How the Sexual Revolution Changed America Forever
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The long-term survival of the nuclear family depended on each sex’s willingness to fulfill its prescribed role. Men were to be dutiful to their corporate employers and to financially support their families, but to leave the daily tasks—and its pleasures—of raising children to their wives. Women were to seek fulfillment in their roles as wife, mother, and homemaker. By the late 1950s, some Cassandras were raising the alarm that American life had become a real life invasion of he body snatchers. Sociologists diagnosed the disease of the company man, while Hugh Hefner offered men relief with Playboy, the nation’s first mass circulation porn magazine. Even before the 1963 publication of Betty Friedan’s best-selling and wildly influential The Feminine Mystique, the placid mothers of the fifties were telling pollsters they wanted their daughters to graduate from college, go to work, and wait to get married—in other words, to not follow in their own footsteps.
The nuclear family order also depended on the ability of husbands and wives to sustain the arrangement economically. Whatever chance there might have been for it to survive the eruption of the sexual revolution, there was little hope for the model to withstand the whipsaw of the American economy and the rude return of insecurity brought on by the post-1973 economic troubles.
In the late 1940s, only one-third of all American women, single as well as married, worked outside the home, and women constituted only 29 percent of the nation’s labor force. By the early 1960s, women had steadily increased their numbers in the workforce. College-educated daughters chose to delay marriage and pursue careers, while their mothers, who were availing themselves of the new birth control technologies, went back to work after their children left home.
What started as a choice, for more spending money or for broader horizons, became for many women a necessity by the late 1970s. When income growth stagnated after the oil shock of 1973, women flooded into the paid labor force in an effort to maintain the family income. As far as the nuclear family was concerned, the change that reverberated most powerfully was the move of married women with children still at home into the workforce. In the mid-1970s, fewer than half of all women with children and teenagers at home worked. By 2000, 79 percent of American mothers with school-age children were working outside the home. A typical middle-class mother was putting in about thirteen weeks more of full-time work in the first decade of the 21st century than her counterpart had in 1979. Among two-parent families, a stay-at-home mother was on the scene in only one of every four homes.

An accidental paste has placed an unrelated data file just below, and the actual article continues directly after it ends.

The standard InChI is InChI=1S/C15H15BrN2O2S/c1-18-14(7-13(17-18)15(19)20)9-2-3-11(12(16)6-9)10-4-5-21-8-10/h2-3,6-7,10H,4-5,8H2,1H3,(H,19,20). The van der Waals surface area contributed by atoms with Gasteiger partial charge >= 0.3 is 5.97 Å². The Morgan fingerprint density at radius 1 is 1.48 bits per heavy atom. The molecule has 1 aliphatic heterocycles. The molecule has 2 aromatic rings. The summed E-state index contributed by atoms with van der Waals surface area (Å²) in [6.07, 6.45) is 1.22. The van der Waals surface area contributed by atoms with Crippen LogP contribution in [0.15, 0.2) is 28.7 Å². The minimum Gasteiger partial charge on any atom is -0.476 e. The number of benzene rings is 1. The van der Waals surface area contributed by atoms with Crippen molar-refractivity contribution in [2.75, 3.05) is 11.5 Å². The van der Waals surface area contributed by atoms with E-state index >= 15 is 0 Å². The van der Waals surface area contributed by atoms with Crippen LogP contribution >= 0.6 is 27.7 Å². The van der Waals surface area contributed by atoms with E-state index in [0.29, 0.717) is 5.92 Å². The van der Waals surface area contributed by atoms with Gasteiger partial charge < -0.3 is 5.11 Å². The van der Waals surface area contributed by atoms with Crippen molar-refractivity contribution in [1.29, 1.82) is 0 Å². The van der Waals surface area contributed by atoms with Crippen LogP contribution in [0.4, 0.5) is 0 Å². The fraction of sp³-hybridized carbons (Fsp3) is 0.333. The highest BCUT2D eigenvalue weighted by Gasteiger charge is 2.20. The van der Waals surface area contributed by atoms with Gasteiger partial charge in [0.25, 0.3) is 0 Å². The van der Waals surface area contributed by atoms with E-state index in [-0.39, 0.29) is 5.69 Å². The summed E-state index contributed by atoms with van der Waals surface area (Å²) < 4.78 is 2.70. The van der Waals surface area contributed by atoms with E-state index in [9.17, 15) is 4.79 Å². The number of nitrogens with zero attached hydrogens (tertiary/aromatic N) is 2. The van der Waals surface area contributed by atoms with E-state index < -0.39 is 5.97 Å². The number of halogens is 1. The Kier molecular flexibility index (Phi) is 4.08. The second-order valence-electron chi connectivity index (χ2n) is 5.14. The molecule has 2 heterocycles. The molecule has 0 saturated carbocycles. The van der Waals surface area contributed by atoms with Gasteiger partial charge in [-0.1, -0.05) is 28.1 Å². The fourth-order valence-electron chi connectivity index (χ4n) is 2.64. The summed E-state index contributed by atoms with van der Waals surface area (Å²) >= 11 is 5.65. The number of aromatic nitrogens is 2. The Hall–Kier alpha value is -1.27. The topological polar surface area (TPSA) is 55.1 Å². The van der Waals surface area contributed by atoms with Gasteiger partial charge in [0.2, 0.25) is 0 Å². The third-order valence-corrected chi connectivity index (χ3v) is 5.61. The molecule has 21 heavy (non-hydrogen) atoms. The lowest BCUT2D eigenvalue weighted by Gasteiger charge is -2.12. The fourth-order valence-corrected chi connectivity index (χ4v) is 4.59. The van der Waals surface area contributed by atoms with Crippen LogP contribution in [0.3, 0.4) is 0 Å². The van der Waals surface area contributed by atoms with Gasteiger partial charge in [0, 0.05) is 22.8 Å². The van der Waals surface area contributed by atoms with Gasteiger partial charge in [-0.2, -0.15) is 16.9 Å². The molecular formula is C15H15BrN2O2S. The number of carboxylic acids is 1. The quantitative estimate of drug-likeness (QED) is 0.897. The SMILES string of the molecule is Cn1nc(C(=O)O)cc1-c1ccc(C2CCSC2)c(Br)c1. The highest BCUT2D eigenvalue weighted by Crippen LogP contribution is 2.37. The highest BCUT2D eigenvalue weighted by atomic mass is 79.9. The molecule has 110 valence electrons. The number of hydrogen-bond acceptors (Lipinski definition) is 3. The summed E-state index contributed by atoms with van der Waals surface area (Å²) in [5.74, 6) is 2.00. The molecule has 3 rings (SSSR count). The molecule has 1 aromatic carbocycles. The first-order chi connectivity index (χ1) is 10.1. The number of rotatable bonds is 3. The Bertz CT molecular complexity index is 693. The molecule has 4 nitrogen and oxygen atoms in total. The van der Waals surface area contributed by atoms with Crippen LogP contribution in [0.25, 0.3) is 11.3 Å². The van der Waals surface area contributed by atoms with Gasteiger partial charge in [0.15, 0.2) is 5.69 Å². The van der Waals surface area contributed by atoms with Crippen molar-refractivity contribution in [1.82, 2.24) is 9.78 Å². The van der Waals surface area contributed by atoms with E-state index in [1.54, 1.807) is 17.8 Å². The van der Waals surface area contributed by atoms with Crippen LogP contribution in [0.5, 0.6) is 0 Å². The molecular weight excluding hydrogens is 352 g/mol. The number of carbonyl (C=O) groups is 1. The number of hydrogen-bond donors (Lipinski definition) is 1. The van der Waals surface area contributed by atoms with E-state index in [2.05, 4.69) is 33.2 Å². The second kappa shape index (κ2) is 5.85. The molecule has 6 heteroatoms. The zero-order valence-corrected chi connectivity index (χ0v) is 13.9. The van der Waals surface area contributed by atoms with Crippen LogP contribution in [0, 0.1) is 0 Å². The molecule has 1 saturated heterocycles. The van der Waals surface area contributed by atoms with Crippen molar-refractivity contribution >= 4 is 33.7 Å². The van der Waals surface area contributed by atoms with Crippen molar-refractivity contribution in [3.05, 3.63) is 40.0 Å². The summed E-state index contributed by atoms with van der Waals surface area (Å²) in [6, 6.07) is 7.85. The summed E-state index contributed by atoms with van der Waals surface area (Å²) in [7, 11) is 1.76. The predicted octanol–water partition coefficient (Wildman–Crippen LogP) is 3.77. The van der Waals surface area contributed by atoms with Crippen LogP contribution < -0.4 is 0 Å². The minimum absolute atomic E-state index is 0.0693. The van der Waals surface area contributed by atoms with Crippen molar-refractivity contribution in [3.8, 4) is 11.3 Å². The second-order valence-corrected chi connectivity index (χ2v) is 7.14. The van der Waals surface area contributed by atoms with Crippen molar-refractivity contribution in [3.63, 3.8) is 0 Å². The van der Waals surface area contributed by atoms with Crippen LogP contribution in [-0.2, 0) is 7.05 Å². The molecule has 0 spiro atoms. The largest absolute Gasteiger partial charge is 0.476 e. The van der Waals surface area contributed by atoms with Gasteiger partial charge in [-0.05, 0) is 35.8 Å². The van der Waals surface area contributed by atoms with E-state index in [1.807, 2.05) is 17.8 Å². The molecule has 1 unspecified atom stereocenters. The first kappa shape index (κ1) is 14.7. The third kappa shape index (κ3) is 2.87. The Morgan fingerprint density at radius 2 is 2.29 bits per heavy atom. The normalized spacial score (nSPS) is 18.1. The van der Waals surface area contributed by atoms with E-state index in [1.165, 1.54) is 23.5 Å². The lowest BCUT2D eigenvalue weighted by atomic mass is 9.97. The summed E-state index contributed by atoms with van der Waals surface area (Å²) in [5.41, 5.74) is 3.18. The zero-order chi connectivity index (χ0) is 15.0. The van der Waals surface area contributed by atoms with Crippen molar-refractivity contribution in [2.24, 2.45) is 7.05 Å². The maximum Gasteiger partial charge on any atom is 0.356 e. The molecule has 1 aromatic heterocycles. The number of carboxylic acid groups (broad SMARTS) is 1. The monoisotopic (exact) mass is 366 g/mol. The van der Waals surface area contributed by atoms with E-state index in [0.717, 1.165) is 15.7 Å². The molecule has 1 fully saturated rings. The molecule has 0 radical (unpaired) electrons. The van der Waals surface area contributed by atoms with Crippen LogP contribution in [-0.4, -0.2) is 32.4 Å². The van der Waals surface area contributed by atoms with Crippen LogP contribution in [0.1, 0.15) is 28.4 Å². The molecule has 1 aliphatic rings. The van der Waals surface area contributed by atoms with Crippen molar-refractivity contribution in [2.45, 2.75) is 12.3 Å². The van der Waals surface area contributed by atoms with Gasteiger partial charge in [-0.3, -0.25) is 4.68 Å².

The changes in the American economy after 1973 combined with other monumental social changes—the Pill, the sexual revolution, feminism, increased levels of education among women and men—to revolutionize the American family. American men and women began to marry later, have fewer children, and divorce more frequently. In the year the Pill went on the market, most Americans lived in nuclear families, the average married couple had four children, and mothers stayed home. By 2000, the average family had two children, one out of two marriages ended in divorce, and almost a third of American children were being raised by a single parent or an unmarried couple.
The 1950s neotraditional domestic ideal had been a fragile creation, a hothouse flower of Cold War culture, coaxed into bloom by long-deferred dreams of stability, hiring practices that discriminated against women, and the pseudo-science of pop psychology. Its prospects for longevity were always slim. Viewed dispassionately, the 1950s ideal of the nuclear family set itself against almost every demographic trend of the modern world, and Americans were, if anything, modern. From 1900 to World War II, women had been increasing their labor force participation, marrying at a later age, attending college in greater numbers, having premarital sex more commonly, bearing fewer children, and divorcing at higher rates. These trends, briefly, were reversed from the end of World War II until 1961; after the mid-1970s, they reasserted themselves with a vengeance.